The full encryption of Zoom video chat will not be a free feature, but there may be exceptions to the video conferencing service, so non-profit organizations can obtain end-to-end encryption without paying.
Zoom is working on end-to-end encryption to protect the privacy of its increasingly popular zoom video chat service, but the company will make it an advanced feature unavailable to free accounts.
Zoom’s security consultant, Yahoo’s former chief security officer Alex Stamos, told Reuters that the company may include exceptions such as nonprofit organizations or political dissidents.
Zoom encrypts the connection between the company ’s servers and the personnel devices that use its services. However, end-to-end encryption ensures the security of all connections from every device to every other device in the call. It is available in some Zoom replacement products, such as Apple FacetTime.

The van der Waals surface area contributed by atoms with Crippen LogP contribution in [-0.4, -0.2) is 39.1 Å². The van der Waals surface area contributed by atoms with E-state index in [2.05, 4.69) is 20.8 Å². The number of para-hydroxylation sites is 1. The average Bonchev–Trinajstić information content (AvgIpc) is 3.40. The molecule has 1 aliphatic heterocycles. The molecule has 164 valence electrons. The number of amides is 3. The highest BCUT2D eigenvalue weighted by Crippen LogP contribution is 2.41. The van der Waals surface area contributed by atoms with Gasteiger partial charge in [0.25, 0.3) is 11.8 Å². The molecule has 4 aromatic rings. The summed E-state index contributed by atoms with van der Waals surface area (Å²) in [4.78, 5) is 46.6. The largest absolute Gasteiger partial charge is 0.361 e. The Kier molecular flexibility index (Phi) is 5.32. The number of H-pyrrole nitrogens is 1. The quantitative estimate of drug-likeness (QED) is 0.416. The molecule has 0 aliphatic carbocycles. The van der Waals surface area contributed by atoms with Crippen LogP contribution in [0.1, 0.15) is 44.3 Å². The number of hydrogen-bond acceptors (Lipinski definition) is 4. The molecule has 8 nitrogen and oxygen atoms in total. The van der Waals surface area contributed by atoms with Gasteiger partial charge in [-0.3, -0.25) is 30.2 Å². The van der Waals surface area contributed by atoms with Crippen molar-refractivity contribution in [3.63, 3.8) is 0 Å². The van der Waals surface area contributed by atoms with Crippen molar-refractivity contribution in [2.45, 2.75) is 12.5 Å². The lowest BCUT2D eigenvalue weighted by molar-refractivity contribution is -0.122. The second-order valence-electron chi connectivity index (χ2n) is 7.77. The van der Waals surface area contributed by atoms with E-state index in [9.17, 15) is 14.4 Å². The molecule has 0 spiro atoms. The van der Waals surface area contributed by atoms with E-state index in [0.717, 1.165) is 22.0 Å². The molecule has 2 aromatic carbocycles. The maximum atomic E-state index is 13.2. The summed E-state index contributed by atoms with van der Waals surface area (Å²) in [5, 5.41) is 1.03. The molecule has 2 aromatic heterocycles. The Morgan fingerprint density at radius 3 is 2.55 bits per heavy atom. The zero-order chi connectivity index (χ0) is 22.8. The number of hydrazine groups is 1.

The company’s business has proliferated due to the coronavirus pandemic and has led to an increase in the demand for staying at home for online work and personal videoconferencing. However, increasing scrutiny has revealed some Zoom security issues, and earlier Zoom boasted the fact that end-to-end encryption is unfounded.
Zoom’s end-to-end encryption method “is doing a lot of work-from our draft password design just released last week to our continuous discussion about which customers are suitable for, in this regard.” Statement.
Zoom said in this week’s blog that end-to-end encryption will only work for paid accounts. Even without using this protection, Zoom still transfers all its users to stronger encryption, using GCM’s 256-bit AES (Advanced Encryption Standard) or Galois / Counter Mode.
Zoom 5.0 added GCM encryption as an option in April, but on Saturday, anyone must join the Zoom meeting to improve security, which is mandatory. On the contrary, according to Citizen Lab’s security researchers, the earlier Zoom method was a “bad idea”, and they discovered some of the disadvantages of the earlier Zoom.